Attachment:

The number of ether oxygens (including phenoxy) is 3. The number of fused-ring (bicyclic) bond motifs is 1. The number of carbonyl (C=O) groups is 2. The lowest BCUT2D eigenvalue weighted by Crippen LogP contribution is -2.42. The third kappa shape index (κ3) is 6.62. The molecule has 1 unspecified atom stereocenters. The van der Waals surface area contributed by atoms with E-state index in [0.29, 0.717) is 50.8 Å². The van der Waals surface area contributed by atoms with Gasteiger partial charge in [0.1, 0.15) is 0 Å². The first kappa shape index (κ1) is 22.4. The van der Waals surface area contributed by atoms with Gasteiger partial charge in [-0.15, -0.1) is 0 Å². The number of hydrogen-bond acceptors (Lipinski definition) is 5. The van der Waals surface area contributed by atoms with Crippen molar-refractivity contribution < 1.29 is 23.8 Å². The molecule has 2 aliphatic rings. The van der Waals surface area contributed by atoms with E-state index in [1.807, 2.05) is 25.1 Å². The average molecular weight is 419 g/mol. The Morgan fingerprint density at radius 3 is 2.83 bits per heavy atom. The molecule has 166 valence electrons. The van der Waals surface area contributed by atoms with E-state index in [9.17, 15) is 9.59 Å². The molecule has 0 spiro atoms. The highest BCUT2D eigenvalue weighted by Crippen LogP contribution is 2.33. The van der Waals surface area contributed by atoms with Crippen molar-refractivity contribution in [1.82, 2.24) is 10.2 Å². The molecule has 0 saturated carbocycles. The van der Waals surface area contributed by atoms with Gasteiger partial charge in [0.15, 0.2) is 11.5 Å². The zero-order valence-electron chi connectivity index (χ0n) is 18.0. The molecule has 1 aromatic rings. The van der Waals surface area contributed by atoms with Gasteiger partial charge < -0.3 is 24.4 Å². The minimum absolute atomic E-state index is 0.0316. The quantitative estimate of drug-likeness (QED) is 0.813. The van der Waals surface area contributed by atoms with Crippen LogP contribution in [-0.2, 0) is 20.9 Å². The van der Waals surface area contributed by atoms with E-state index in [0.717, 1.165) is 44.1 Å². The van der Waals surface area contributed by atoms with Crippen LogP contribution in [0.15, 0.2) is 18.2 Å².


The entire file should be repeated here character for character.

The number of ether oxygens (including phenoxy) is 3. The number of fused-ring (bicyclic) bond motifs is 1. The number of carbonyl (C=O) groups is 2. The lowest BCUT2D eigenvalue weighted by Crippen LogP contribution is -2.42. The third kappa shape index (κ3) is 6.62. The molecule has 1 unspecified atom stereocenters. The van der Waals surface area contributed by atoms with E-state index in [0.29, 0.717) is 50.8 Å². The van der Waals surface area contributed by atoms with Gasteiger partial charge in [0.1, 0.15) is 0 Å². The first kappa shape index (κ1) is 22.4. The van der Waals surface area contributed by atoms with Gasteiger partial charge in [-0.15, -0.1) is 0 Å². The number of hydrogen-bond acceptors (Lipinski definition) is 5. The van der Waals surface area contributed by atoms with Crippen molar-refractivity contribution < 1.29 is 23.8 Å². The molecule has 2 aliphatic rings. The van der Waals surface area contributed by atoms with E-state index in [1.807, 2.05) is 25.1 Å². The average molecular weight is 419 g/mol. The Morgan fingerprint density at radius 3 is 2.83 bits per heavy atom. The molecule has 166 valence electrons. The van der Waals surface area contributed by atoms with E-state index in [9.17, 15) is 9.59 Å². The molecule has 0 spiro atoms. The highest BCUT2D eigenvalue weighted by Crippen LogP contribution is 2.33. The van der Waals surface area contributed by atoms with Crippen molar-refractivity contribution in [1.82, 2.24) is 10.2 Å². The molecule has 0 saturated carbocycles. The van der Waals surface area contributed by atoms with Gasteiger partial charge in [0.15, 0.2) is 11.5 Å². The zero-order valence-electron chi connectivity index (χ0n) is 18.0. The molecule has 1 aromatic rings. The van der Waals surface area contributed by atoms with Gasteiger partial charge < -0.3 is 24.4 Å². The minimum absolute atomic E-state index is 0.0316. The quantitative estimate of drug-likeness (QED) is 0.813. The van der Waals surface area contributed by atoms with Crippen LogP contribution in [-0.2, 0) is 20.9 Å². The van der Waals surface area contributed by atoms with E-state index in [0.717, 1.165) is 44.1 Å². The van der Waals surface area contributed by atoms with Crippen LogP contribution in [0.15, 0.2) is 18.2 Å².